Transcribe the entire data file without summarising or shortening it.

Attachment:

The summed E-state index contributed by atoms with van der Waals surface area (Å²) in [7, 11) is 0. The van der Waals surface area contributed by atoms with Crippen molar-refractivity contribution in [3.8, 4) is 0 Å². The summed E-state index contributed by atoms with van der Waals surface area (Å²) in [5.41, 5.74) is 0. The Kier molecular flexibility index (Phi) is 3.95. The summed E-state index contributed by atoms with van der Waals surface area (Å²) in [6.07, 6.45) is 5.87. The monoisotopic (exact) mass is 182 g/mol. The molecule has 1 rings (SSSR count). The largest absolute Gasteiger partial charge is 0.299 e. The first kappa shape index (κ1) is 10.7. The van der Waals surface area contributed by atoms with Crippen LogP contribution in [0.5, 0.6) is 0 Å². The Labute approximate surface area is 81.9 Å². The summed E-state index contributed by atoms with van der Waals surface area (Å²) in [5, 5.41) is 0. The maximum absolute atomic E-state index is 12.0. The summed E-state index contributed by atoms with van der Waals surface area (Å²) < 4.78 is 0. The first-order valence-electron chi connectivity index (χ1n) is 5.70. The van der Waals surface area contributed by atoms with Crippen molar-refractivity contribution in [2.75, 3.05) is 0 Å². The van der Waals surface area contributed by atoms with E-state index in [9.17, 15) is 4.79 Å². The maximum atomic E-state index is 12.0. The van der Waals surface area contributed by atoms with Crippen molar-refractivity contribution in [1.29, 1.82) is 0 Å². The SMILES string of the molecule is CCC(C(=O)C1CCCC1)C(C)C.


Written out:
The summed E-state index contributed by atoms with van der Waals surface area (Å²) in [7, 11) is 0. The van der Waals surface area contributed by atoms with Crippen molar-refractivity contribution in [3.8, 4) is 0 Å². The summed E-state index contributed by atoms with van der Waals surface area (Å²) in [5.41, 5.74) is 0. The Kier molecular flexibility index (Phi) is 3.95. The summed E-state index contributed by atoms with van der Waals surface area (Å²) in [6.07, 6.45) is 5.87. The monoisotopic (exact) mass is 182 g/mol. The molecule has 1 rings (SSSR count). The largest absolute Gasteiger partial charge is 0.299 e. The first kappa shape index (κ1) is 10.7. The van der Waals surface area contributed by atoms with Crippen LogP contribution in [0.5, 0.6) is 0 Å². The Labute approximate surface area is 81.9 Å². The summed E-state index contributed by atoms with van der Waals surface area (Å²) in [5, 5.41) is 0. The maximum absolute atomic E-state index is 12.0. The summed E-state index contributed by atoms with van der Waals surface area (Å²) < 4.78 is 0. The first-order valence-electron chi connectivity index (χ1n) is 5.70. The van der Waals surface area contributed by atoms with Crippen molar-refractivity contribution in [2.75, 3.05) is 0 Å². The van der Waals surface area contributed by atoms with E-state index in [9.17, 15) is 4.79 Å². The maximum atomic E-state index is 12.0. The van der Waals surface area contributed by atoms with Crippen molar-refractivity contribution in [1.29, 1.82) is 0 Å². The SMILES string of the molecule is CCC(C(=O)C1CCCC1)C(C)C.